February Singles Round-Up
by Ron Wadlinger

As Febraury draws to a close, it’s time to take a listen to a batch of the singles that have been piling up at Primitive Futures headquarters. There’s a lot to hit on this time around, so let’s go ahead and jump in without further ado.

Campo-Formio, Crackman EP (Dead Mofongo)
First up this month is a 7-inch from Campo-Formio, a trio out of Puerto Rico. Crackman is the latest self-released offering from the band, which has put out a few other discs under their Dead Mofongo imprint. The record is centered around the title track, an ambitious exercise that sees the band going through a number of different incarnations. “Crackman” starts off as a gritty surf-rock jam before it morphs into a speedy and hard-hitting punk assault. Just when you start to think you’ve got a handle on things, the band stops on a dime and jumps into an extended sort of math-rock coda. It’s jarring on first listen, but subsequent spins seem to make more and more sense, and the band gets credit for trying something different. The guys sound more focused and effective on the three songs that round out the flipside. The highlight is the explosive burst that is “Hoy,” but the dark tension of “Paco Pepe” scores some points as well.

Little Queenie, “Blackout” b/w “SS Shipwreck” (Sweet Rot)
The Greg Ashley–recorded debut of Oakland’s Little Queenie is an interesting one. The band’s a rarity in that it’s opted to go completely guitar-less, instead using a line-up of vocals, two basses and drums. The dueling-bass attack works well on “Blackout,” a steady, noisy rocker fueled by dirty, chugging riffage that provides a fitting underbelly for the song’s tale of being driven to oblivion by copious drink. “SS Shipwreck” moves at a slightly more deliberate pace, but it still cooks, striking a tone reminiscent of a mutant Minutemen. These two songs could be the soundtrack to gutter life in 2012. Sweet Rot Records has developed a reputation for finding some gems, and they’ve done it again.

So Cow, GMT EP (Ride the Snake)
Over the past few years, Brian Kelly has had a nice run with his band So Cow, releasing a number of consistently good records. His latest piece of wax is the GMT EP, which comes via Boston’s Ride the Snake Records. “GMT” is a solid pop-rock track with a memorable hook and a slight tinge of melancholy that gives the song an added sense of depth. A similar plan is followed with “One Careful Owner,” the EP’s closing pop ballad. Balance arrives in the form of the more upbeat “The Other Tiger,” a song that almost seems overloaded with pop hooks. “Song For Outer Spacist” is a playful, pop-punk oddity that moves at breakneck speed as Kelly intones lyrics coming from the same esoteric wavelength frequented by the Outer Spacists themselves.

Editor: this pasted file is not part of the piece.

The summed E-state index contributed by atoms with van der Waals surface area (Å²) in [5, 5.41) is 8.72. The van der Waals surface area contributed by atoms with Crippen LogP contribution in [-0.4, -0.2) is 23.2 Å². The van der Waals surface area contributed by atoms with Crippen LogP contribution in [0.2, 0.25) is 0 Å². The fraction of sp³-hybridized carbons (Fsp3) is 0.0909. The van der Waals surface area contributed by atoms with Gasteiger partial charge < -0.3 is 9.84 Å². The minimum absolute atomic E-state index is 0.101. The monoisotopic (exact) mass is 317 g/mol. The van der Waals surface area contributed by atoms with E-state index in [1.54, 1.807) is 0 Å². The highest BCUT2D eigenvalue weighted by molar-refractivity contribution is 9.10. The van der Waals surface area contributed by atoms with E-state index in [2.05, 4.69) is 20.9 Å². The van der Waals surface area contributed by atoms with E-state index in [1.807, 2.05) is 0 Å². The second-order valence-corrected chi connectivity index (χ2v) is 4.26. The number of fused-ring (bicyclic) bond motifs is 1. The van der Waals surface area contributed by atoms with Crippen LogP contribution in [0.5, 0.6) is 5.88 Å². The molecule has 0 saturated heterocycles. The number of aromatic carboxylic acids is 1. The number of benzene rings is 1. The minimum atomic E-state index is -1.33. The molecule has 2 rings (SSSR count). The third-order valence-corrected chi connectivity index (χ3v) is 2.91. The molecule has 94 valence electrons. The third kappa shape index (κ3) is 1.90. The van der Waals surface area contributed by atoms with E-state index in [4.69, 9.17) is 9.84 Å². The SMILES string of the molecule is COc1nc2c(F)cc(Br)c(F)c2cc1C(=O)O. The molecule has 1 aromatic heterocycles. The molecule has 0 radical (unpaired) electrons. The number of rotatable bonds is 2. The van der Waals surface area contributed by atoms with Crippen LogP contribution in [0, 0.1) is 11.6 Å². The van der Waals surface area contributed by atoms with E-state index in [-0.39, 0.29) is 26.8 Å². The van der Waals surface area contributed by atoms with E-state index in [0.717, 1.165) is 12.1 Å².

The Lost Domain, “Drunken Sailor” and 3 Toed Sloth, “I Didn’t Know I Loved You (’Til I Saw You Rock ’n’ Roll)” (Negative Guest List)
The last two 7-inches of the month come courtesy of Negative Guest List, the label run by Brendon Annesley, who tragically passed away earlier this month. Each of these records is an archival release featuring tracks recorded by two Australian bands during the ’90s. First is Brisbane’s The Lost Domain, a group already known to NGL devotees by way of the double-LP, Blondes Chew More Gum. Recorded in 1999, these two tracks give off a kind of Captain Beefheart in Oz vibe. “Drunken Sailor” is a re-imagining on the traditional song (“What do you do with a drunken sailor...”) as a cacophony of pulsating guitars, trumpets and saxophones. This is a true ball of noise held together by only the pull of its own gravity, and it’s really something to behold. In contrast, “Pool” sounds like a formless collection of feedback that could dissipate at any moment even as the song’s percussion tries to impose some order. The overall effect is often stunning, and it’s fortunate that we’re able to hear these recordings after they’d been on the proverbial shelf for more than 12 years.

Originating in the early ’90s out of New South Wales, 3 Toed Sloth has experienced a revival of late. Recorded in 1993, their 7-inch is the second of NGL’s “jukebox singles,” a series intended to feature bands performing choice cover songs. (The first jukebox single had Blank Realm doing Alex Chilton’s “Hey! Little Child.”) The band takes on Gary Glitter and Pere Ubu to great effect here. “I Didn’t Know I Loved You (’Til I Saw You Rock ’n’ Roll)” is a precise, but primal run through Glitter’s standard. The flip is a version of “Non Alignment Pact” that finds 3 Toed Sloth stripping away the post-industrial ornamentation of Pere Ubu’s original and distilling the song to its raw punk essence. It’s clear that 3 Toed Sloth put a lot of care into maintaining the basic spirit of these two songs while putting their own spin on them, and this is one of the rare cover records that’s successful. These two records are prime exhibits of the lasting legacy Annesley established in the underground music community before his untimely death.